PIC Note: content analysis of the news coverage online and offline on the first part of the 5th IPCC report from 09/20/2013 until 10/08/2013 (N = 316).

Figure 2: Media coverage on the consequences of climate change.


Compared to the news attention to the previous IPCC report published in March 2007, the news coverage is extremely low: the International Collective on Environment, Culture & Politics (ICE CaPs) continuously tracks the global news media coverage on climate change and reports considerably more news coverage for the previous report [Boykoff et al., 2019]. We see two major reasons for the decline of news attention to the issue of climate change. First, this finding confirms a global trend of a general decrease in news media coverage on climate change [Boykoff et al., 2019]. Moreover, the German National Election took place about one week prior the release. Due to its unexpected results, the election was still the most important media issue in Germany one week after.

5.2 News media use on the consequences of climate change

On average, our respondents were exposed to four of the 29 information sources at least occasionally. Figure 3 shows that the vast majority was exposed to television news, especially the two public broadcasting channels. About 40 percent read articles on climate change in regional newspapers. Online information sources were used considerably less often. Therefore, the fact that online news media report on climate change most frequently is counteracted by the fact that most people do not receive information on climate change from online news media.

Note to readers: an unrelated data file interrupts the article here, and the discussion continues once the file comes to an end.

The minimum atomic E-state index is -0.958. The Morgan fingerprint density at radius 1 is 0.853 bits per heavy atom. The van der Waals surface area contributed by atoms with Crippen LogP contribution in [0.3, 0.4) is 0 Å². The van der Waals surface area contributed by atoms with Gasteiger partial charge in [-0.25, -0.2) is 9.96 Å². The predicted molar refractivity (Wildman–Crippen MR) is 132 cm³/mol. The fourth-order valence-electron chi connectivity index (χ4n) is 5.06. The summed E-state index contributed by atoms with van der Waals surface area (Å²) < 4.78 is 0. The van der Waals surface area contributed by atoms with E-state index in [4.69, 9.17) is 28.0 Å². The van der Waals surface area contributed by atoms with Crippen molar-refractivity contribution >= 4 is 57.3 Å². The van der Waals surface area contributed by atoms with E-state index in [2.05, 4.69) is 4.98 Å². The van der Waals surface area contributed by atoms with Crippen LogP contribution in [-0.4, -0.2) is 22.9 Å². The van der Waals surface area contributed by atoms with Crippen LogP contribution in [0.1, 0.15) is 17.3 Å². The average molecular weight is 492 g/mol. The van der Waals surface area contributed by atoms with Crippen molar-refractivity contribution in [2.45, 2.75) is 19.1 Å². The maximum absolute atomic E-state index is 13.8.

PIC Note: panel survey from 09/16/2013 until 09/23/2013 (T1) and from 09/30/2013 until 10/08/2013 (T2).

Figure 3: News media use on climate change.


5.3 The acquisition of knowledge about the consequences of climate change

Results show that our respondents acquired knowledge on the consequences of climate change between the two panel waves. On an aggregate level, the respondents were able to list on average 3.1 consequences of climate change in the first and 3.3 consequences in the second wave (t(529) = 1,991, p = .047). On the individual level, 41 percent of the respondents were able to list more consequences of climate change in the second compared to the first panel wave.

We tested the causal claims of our predictive research model with structural equation modeling (Amos 24.0) using maximum likelihood estimation. Surveillance gratification seeking and elaborative information processing were introduced as latent constructs. As well, we controlled for the effects of gender, age, education, and party identification. Model estimates are presented in Figure 4. For clarity of presentation, non-significant paths are not included (RMSEA = .031, 90% CI of RMSEA = .018–.044, SRMR = .0386, CFI = .973).